Fig. 1
figure 1

pH kinetic curves of the urea-urease clock reactions with different enzyme concentrations in a batch reactor in the absence ([2-methylimidazole]0 = 0.0 mM) (a) and the presence of 2-methylimidazole ([2-methylimidazole]0 = 30.0 mM), b [urea]0 = 390 mM and [CH3COOH]0 = 80.9 mM. The curves corresponding to 10.0 and 8.0 U mL−1 are overlapped in the inset

First, we explored the cumulative inhibition effect of the reagents of the ZIF-8, and due to their pronounced effect on the urease activity, we carried out our kinetic investigation at low concentrations of zinc ions (1.0 mM) and 2-methylimidazole (4.0 mM) keeping only a slight excess of the organic linker. In these kinetic experiments, we recorded both the turbidity of the solution and the pH course. Fig. 2a, b show the kinetic curves (pH vs time) and Fig. 2c, d show variation of the turbidity in time in the case of fixed substrate concentration while the concentration of the enzyme was varied, and vice versa, when the enzyme concentration was fixed the urea concentration was changed. It can be seen that by increasing both the substrate and the enzyme concentrations the clock time (the interval between the start of the experiment and the time at which the rate of the pH change is maximum) is reduced. The enzyme concentration affects the final pH of the systems at the excess of the urea.

Fig. 2
figure 2

Urea-urease reactions in the presence of [Zn2+] = 1 mM and [2-methyl imidazole] = 4 mM with different urea (a) and (c) (where [urease]0 = 5 Unit/mL) and urease (b) and (d) (where [urea]0 = 400 mM) concentrations. The initial pH was set to 4 with an acetic acid solution. Red dots show when the turbidity started to increase from zero

In all the experiments, when the pH reached ~ 6.4, a white precipitate appeared in the solution causing an increase of turbidity as shown in Fig. 2c and d. After reaching the maximum value, the turbidity decreased in time due to the formation of bigger aggregates. We carried out several control experiments to investigate the origin of the precipitation phenomenon. First, we titrated a solution of zinc ions ([Zn2+]0 = 1.0 mM) with the sodium hydroxide solution starting from pH ~ 4 similarly to the experiments with the enzyme, substrate, and linker. Zinc hydroxide appeared in the solution at pH = 7.34 indicating that the white precipitate cannot be the zinc hydroxide because in most cases in the enzymatic reaction the final pH could not reach this value (Fig. S3a in the SI). Second round of the control experiments was the titration of a solution having zinc ions, 2-methylimidazole, and urease (in the absence of urea) with the sodium hydroxide solution starting from pH ~ 4 ([Zn2+]0 = 1.0 mM, [2-methylimidazole]0 = 4.0 mM, and [urease]0 = 10.0 U/mL). In this case, we detected a turbidity change in the solution at pH = 6.07 (Fig. S3b in the SI). In the third setup, we titrated a solution having zinc ions, 2-methylimidazole, and urea (in the absence of urease) and observed no precipitation ([Zn2+]0 = 1.0 mM, [2-methylimidazole]0 = 4.0 mM, and [urea]0 = 4.0 mM, Fig. S3c in the SI). We then hypothesized that the origin of the precipitation event could be attributed to the interaction of zinc ions with the enzyme. Therefore, we carried out control experiments titrating a solution of zinc ions and enzyme with the sodium hydroxide solution ([Zn2+]0 = 1.0 mM and [urease]0 = 10.0 U/mL). We observed the formation of a white precipitate accompanied by the increase of the turbidity at pH = 6.08 (Fig. S3d in the SI). Based on these control experiments, we could rule out the formation of either zinc hydroxide or ZIF-8 because the generated increase of pH was not high enough to facilitate their formation. However, we observed the precipitation of zinc ions with urease.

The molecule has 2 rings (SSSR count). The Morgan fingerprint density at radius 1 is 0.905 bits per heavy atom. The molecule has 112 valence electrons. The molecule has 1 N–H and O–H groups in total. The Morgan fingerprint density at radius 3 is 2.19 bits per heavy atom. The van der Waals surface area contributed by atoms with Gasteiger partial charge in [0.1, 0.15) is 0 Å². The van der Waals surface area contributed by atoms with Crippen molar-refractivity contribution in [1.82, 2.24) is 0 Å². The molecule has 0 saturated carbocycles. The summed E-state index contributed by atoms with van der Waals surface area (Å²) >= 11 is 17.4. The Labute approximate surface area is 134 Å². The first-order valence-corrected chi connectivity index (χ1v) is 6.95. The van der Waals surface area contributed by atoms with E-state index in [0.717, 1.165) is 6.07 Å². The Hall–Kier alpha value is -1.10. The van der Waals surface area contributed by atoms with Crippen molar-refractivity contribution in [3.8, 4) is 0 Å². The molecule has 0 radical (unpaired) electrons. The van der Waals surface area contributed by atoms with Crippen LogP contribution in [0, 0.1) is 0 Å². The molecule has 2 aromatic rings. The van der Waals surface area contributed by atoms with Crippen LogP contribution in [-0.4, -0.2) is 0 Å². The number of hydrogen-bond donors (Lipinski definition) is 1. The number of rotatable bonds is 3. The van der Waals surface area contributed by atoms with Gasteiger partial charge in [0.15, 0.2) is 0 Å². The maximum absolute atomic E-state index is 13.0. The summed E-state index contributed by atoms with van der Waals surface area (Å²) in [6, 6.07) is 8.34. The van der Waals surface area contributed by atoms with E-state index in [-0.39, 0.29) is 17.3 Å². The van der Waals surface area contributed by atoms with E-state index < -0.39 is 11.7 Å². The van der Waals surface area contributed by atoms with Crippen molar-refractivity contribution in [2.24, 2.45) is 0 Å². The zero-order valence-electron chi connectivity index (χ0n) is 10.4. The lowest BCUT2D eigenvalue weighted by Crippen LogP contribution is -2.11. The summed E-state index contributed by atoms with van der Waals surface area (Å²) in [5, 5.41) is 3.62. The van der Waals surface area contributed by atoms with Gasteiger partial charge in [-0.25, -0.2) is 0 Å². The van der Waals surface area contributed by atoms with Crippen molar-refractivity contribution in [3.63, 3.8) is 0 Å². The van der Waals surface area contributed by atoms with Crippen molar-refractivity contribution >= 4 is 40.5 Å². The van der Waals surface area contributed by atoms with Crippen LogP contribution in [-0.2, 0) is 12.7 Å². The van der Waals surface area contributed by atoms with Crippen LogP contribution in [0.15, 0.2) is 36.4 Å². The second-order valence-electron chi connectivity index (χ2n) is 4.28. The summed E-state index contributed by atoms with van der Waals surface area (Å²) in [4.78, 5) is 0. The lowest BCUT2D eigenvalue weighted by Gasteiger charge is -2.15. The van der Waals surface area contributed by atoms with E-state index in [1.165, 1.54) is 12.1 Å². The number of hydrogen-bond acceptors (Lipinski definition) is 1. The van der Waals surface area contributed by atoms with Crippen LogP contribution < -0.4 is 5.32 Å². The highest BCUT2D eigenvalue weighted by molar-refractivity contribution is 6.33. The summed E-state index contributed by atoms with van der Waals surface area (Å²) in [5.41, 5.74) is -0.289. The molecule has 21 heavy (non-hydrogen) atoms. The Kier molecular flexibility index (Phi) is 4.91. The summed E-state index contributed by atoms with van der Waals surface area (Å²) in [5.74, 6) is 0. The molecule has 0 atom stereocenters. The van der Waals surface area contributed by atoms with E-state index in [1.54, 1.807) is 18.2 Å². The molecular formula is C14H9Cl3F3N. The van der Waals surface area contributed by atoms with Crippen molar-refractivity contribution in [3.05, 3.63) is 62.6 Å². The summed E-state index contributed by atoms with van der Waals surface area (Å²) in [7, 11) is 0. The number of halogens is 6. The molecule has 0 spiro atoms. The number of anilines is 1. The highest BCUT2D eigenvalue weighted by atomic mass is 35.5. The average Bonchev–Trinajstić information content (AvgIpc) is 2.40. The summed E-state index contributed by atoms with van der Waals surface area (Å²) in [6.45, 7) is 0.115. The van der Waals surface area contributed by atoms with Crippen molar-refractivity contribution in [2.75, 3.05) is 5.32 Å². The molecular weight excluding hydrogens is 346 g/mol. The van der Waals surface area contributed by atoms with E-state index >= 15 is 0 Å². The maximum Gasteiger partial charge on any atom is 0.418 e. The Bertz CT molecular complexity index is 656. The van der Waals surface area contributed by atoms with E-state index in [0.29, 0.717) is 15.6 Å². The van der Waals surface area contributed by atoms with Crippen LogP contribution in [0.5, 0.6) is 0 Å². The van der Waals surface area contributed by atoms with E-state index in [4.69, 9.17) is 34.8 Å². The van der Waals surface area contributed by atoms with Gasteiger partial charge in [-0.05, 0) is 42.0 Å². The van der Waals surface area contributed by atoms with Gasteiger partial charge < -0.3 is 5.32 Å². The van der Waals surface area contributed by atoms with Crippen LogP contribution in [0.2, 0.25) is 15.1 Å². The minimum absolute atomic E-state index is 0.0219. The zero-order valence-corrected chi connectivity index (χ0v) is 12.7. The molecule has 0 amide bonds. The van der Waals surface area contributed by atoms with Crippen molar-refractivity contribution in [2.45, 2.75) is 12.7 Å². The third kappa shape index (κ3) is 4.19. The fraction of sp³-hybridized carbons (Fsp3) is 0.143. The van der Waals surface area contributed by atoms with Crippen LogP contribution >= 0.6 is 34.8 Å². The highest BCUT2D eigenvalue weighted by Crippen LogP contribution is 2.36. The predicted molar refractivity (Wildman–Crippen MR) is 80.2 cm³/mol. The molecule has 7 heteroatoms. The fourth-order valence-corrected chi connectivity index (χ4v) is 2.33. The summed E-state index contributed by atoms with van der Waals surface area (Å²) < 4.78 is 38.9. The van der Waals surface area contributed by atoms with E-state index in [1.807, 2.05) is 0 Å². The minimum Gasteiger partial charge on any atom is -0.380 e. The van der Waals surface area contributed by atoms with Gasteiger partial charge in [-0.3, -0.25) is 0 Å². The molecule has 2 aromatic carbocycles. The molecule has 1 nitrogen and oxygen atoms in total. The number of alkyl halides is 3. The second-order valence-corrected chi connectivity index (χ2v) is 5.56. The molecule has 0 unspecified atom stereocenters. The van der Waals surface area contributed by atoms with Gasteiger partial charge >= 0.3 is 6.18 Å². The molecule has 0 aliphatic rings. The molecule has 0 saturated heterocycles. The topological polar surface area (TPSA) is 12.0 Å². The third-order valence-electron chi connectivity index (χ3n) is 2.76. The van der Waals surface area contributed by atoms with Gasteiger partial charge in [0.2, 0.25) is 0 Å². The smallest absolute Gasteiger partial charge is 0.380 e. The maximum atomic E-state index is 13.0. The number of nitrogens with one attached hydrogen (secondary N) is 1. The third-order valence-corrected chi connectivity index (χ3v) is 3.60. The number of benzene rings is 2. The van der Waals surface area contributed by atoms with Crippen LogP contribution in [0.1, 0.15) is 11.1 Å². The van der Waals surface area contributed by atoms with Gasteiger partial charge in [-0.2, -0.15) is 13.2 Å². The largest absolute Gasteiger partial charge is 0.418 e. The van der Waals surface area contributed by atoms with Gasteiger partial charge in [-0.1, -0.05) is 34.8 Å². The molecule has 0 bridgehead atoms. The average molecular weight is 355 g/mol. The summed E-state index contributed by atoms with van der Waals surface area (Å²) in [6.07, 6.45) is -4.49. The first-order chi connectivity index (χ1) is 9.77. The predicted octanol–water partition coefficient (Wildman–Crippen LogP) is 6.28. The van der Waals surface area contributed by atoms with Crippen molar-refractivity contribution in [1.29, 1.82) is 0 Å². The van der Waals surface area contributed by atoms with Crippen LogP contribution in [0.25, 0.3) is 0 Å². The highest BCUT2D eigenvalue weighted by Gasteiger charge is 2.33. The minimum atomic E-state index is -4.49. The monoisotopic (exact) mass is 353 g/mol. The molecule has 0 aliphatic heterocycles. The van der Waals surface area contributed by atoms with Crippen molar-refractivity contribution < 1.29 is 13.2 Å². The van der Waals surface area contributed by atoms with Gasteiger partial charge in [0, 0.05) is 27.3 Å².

Numerical simulations can help to understand the behavior of urease in the presence of the ZIF-8 reactants. Figure 3 reports the integration of the ordinary differential equations describing the chemical equilibria (RE) and (R1)–(R7), in the presence and the absence of 2-methylimidazole. Figure 3a shows an excellent matching of the model with the experimental behavior of the urea hydrolysis in the absence of 2-methylimidazole when different amounts of the enzyme are added to the solution (integration parameters and kinetic constants are reported in Table S1 of the SI). To introduce the inhibitory effect of 2-methylimidazole, the kinetic constants Kes1 and Kes2, accounting for the pH dependency of the enzyme activity, were slightly decreased, while KP, accounting for the non-competitive product inhibition, was increased (see details in Table S2 in the SI). Moreover, the basic character of 2-methylimidazole affects the final pH of the solution, as described by equilibria (R6) and (R7). As an example, the inset in Fig. 3b shows that the sigmoidal shape of the enzymatic reaction ([urea]0 = 390 mM, [CH3COOH]0 = 80.9 mM, [E]0 = 8 U/mL, [2-methylimidazole]0 = 30.0 mM) is well described by the modified model, though with some deviations in the autocatalytic part and the trend of both the clock time (Fig. 3b) and the final pH of the solution (Fig. S4 in SI) at increasing [E]0 is reproduced with a quantitative matching at high enzyme concentration.